Floods, tornadoes, wildfires and hurricanes are among the costliest – and most devastating – events the U.S. experiences each year, and they can be especially life-altering if you’re unprepared for one. A recent emergency preparedness survey conducted by Mercury insurance revealed that more than half (51%) of the respondents don’t have a plan, with 20% reporting that having a plan “never really crossed our minds.” Neglecting to think ahead could lead to terrible consequences if you happen to be faced with a natural disaster.
It’s better to prepare for the unexpected than wait until it’s too late. Mercury Insurance recommends checking the following six tasks off your to-do list on a yearly basis so your home and your family are ready in case of a natural disaster.
1. Check emergency kit materials.
Eighty-eight percent of Mercury’s survey respondents said they have an in-home emergency kit stocked with essential items they will need if disaster strikes. If you’re among the majority, refresh your family’s memory of where the emergency kit is located. If you need to assemble one, download this emergency kit checklist (Opens in a new window) (PDF file) (0.1mb). Check expiration dates of materials in the kit to assure perishable items will last for at least another year, including food, water and batteries. Additionally, the CDC recommends adding personal items to help protect yourself and others from the pandemic, such as hand sanitizer, cloth face masks and liquid soap.
2. Update your emergency plan.
Many things can change over the course of a year. For example, do you have a newborn in the family or did you adopt a pet? If you’ve experienced these or other changes, then you need to update your plan to make sure you’re prepared. A basic plan should include a meeting place outside of your home – in case disaster hits and your home becomes unsafe – as well as at least two escape routes. Each year, make sure to remind everyone of the meeting place, ensure it is still a safe location and modify your escape routes if needed to avoid new obstructions. Take into account any special needs of children, seniors, people with disabilities, family members who don’t speak English and pets. The Red Cross offers a free downloadable emergency app that can help you to monitor conditions in your area and check in with friends and family.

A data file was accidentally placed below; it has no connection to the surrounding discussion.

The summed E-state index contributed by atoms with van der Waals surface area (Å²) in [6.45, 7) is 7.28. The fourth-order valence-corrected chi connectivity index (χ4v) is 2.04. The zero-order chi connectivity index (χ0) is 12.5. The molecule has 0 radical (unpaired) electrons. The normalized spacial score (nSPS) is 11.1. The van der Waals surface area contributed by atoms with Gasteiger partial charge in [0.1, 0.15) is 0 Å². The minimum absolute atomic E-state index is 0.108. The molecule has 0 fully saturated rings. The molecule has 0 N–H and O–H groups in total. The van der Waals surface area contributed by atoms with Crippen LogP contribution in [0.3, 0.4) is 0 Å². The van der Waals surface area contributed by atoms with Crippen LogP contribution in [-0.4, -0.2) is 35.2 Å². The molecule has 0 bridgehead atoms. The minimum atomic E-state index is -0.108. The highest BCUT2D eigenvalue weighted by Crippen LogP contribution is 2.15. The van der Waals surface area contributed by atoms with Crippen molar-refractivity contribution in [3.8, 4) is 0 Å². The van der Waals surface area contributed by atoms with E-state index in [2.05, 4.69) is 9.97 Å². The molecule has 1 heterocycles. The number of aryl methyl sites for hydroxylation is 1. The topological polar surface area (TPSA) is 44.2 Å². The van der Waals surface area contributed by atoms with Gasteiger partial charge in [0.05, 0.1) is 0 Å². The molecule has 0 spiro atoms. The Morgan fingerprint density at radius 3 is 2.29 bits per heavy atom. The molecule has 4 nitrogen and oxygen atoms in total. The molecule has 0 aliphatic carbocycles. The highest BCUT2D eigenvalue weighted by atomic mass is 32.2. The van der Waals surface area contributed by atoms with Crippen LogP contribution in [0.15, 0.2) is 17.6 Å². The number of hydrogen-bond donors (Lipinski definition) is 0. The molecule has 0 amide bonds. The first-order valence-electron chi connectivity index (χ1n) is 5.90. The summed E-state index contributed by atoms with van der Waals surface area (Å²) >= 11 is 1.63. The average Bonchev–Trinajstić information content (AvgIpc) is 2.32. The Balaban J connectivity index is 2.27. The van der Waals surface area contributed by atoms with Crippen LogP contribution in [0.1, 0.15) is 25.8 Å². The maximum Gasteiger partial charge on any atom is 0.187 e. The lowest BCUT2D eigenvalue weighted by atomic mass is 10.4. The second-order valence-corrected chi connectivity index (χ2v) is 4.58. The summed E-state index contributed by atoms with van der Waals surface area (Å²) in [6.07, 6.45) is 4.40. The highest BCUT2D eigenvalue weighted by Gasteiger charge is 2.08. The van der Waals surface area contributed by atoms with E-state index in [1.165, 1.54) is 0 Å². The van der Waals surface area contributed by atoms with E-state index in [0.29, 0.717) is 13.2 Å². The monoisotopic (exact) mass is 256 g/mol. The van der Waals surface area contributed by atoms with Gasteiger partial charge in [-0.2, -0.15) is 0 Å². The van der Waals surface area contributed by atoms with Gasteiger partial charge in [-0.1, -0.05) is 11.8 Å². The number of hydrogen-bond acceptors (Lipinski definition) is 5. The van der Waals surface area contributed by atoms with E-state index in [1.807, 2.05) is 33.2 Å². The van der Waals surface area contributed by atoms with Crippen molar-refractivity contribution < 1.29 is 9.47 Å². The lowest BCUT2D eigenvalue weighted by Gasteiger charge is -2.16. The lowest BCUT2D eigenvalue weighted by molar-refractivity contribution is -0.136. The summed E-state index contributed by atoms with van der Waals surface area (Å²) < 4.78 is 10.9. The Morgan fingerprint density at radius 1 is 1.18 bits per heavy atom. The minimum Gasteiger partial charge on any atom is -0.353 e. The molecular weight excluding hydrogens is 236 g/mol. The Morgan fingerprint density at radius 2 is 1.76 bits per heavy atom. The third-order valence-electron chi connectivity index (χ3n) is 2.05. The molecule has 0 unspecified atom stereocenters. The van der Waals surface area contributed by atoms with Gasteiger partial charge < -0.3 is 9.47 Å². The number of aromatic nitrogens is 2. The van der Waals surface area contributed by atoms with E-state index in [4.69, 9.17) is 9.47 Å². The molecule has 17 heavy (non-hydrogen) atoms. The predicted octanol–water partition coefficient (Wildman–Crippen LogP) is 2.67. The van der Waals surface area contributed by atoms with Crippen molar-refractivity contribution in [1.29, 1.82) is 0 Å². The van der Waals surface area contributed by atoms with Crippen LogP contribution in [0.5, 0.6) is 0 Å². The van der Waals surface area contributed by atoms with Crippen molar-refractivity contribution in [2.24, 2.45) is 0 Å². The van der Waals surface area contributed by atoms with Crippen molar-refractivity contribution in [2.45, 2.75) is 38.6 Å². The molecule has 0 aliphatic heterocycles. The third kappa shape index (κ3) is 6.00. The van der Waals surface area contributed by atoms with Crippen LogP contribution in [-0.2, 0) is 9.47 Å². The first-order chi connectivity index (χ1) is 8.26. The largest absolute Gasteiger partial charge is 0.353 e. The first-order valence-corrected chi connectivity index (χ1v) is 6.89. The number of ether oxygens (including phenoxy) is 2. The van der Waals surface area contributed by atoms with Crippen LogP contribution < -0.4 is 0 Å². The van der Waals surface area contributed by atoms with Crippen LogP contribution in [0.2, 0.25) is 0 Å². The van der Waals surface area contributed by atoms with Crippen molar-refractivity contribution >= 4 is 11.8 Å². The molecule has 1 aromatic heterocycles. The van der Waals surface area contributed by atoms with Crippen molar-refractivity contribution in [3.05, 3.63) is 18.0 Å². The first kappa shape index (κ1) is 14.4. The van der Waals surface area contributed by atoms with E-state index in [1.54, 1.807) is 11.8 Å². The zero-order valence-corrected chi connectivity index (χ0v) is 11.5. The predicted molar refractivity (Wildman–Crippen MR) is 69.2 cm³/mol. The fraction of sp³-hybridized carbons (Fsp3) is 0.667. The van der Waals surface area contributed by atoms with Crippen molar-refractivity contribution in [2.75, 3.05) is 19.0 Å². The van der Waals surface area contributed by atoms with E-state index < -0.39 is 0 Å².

3. Review how to turn off your utilities
Ensure everyone in your household knows where the utility shut-offs are located and how to operate them. Turning off gas mains can prevent leaks and turning off electricity can help prevent potential fires started by electrical sparks. Additionally, turning off your water main can help prevent flooding.
4. Practice home safety.
Home safety should be observed year-round, not just in the event of an impending disaster. Install smoke detectors in each room of your home and replace the batteries every six months. Store heavy items on the lowest shelves – and anchor the shelves to the wall for added support – to prevent items from falling, especially if you live in an area where earthquakes happen. Combustible items such as firewood, picnic tables, boats and flammable liquids should be kept separately and 50 feet from your home and other structures.
5. Prepare your insurance.
Getting ready for a natural disaster actually starts by choosing your insurance policy. Mercury found that 39% of people surveyed are unsure if they have enough insurance to rebuild their home if it is damaged or destroyed in a natural disaster. Check in with your insurance agent or broker once a year to help you make an informed decision about the coverage you need. Also, be sure to purchase flood or earthquake insurance if you live in an affected area.
6. Catalog your property.
Recovering from a disaster takes time, but keeping a detailed inventory of your property can help ease this process if you need to file a claim. Photos and videos of your home are a visual record of your belongings, as well as where they’re located, and are valuable resources to share with your claims representative in the event of a loss. Being proactive about disaster preparedness is an investment in your family’s safety, protecting your property and peace of mind.
Visit Mercury Insurance’s Catastrophe Center for more information and helpful resources.